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Welcome to the spring term
January 27, 2020

To Harvard Kennedy School students, faculty, and staff,

I hope everyone had a good January term, whether you were on campus or off. 

I had a wonderful opportunity to spend a week in Vietnam on behalf of the School. This year marks the 25th anniversary of the first graduation from the Fulbright Economics Teaching Program (FETP), which was developed by our Vietnam Program together with educators in Vietnam to train senior Vietnamese leaders. The FETP has grown into the School of Public Policy and Management, which is the first graduate school of the new, independent Fulbright University Vietnam. I felt incredibly lucky to travel with some Kennedy School colleagues to mark this anniversary; to meet with students, educators, Harvard alumni, and Vietnamese and American government officials; and to hear warm appreciation for the work the Kennedy School has been doing. We remembered the terrible tragedy of the war between our countries, and we planned for a better future together.

The trip was a vivid reminder for me of the remarkable positive influence that we at the Kennedy School can have on public policy and leadership. That positive influence is badly needed. We have watched over the past month intensified conflict between the United States and Iran, unusually fierce fires destroying Australian homes and distinctive fauna and flora, devastating locust swarms in east Africa, anti-Semitic attacks in New York and elsewhere, authoritarian abuses of power by elected and unelected officials in some countries, persistent poverty not only in poor countries but in many communities in rich countries, and more.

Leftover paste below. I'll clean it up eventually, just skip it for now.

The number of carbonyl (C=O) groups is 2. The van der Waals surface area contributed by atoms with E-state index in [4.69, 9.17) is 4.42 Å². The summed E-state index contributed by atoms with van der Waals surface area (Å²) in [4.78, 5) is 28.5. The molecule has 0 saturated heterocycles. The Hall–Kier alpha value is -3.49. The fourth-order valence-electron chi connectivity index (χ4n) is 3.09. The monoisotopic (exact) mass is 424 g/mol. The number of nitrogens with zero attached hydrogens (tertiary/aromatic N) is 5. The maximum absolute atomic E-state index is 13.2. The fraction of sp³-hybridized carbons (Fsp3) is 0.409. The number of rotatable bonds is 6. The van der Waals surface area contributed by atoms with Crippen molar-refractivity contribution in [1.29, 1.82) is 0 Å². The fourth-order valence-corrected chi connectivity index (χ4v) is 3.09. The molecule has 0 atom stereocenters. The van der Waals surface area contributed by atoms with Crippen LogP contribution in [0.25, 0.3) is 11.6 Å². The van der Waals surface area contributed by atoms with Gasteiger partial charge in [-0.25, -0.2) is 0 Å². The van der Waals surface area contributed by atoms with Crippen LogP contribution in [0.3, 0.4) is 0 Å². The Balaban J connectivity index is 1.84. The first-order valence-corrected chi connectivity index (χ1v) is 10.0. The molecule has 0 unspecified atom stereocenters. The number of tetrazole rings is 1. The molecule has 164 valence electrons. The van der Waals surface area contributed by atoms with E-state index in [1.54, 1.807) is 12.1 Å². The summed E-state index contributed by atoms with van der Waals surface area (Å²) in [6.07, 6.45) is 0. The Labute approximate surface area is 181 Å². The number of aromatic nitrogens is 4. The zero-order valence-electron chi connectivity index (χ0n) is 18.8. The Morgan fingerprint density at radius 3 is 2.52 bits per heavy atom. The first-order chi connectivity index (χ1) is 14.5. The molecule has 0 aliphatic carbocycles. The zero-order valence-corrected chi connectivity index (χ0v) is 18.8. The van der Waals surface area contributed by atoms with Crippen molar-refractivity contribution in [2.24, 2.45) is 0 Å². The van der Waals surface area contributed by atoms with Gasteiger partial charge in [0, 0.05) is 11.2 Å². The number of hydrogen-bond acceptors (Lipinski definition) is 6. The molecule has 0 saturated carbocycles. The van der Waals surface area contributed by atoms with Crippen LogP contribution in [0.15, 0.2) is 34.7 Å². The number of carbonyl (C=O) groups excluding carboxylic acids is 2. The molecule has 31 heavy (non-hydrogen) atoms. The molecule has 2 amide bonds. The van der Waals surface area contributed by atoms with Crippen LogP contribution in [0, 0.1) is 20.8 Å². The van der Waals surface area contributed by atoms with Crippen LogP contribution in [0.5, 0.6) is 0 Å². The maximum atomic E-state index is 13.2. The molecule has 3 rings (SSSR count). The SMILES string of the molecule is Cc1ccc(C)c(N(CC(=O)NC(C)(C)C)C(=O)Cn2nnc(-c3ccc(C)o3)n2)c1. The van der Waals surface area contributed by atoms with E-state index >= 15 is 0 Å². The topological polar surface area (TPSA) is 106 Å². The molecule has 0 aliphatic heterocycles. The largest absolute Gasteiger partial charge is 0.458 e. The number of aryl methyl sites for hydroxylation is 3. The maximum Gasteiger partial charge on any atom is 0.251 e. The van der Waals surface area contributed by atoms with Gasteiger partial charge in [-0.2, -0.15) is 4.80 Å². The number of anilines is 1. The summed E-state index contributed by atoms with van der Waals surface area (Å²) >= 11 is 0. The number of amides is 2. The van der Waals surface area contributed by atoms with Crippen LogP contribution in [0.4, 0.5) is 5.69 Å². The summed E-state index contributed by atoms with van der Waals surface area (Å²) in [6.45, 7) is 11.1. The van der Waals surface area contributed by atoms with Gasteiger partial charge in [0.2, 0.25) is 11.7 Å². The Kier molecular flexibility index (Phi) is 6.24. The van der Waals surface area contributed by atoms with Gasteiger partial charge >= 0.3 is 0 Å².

Yet, we can also see every day that people with integrity, a passion for public service, and the skills and knowledge to solve public problems make a real difference in the lives of others. As Nicholas Kristof explains in his annual New York Times columns titled “[Last year] was the best year in human history”: Despite all of the problems in the world, we see amazing improvements over time in the rates of hunger, illiteracy, mortality, and other key aspects of human life—and public policy and leadership have played an essential role in those improvements.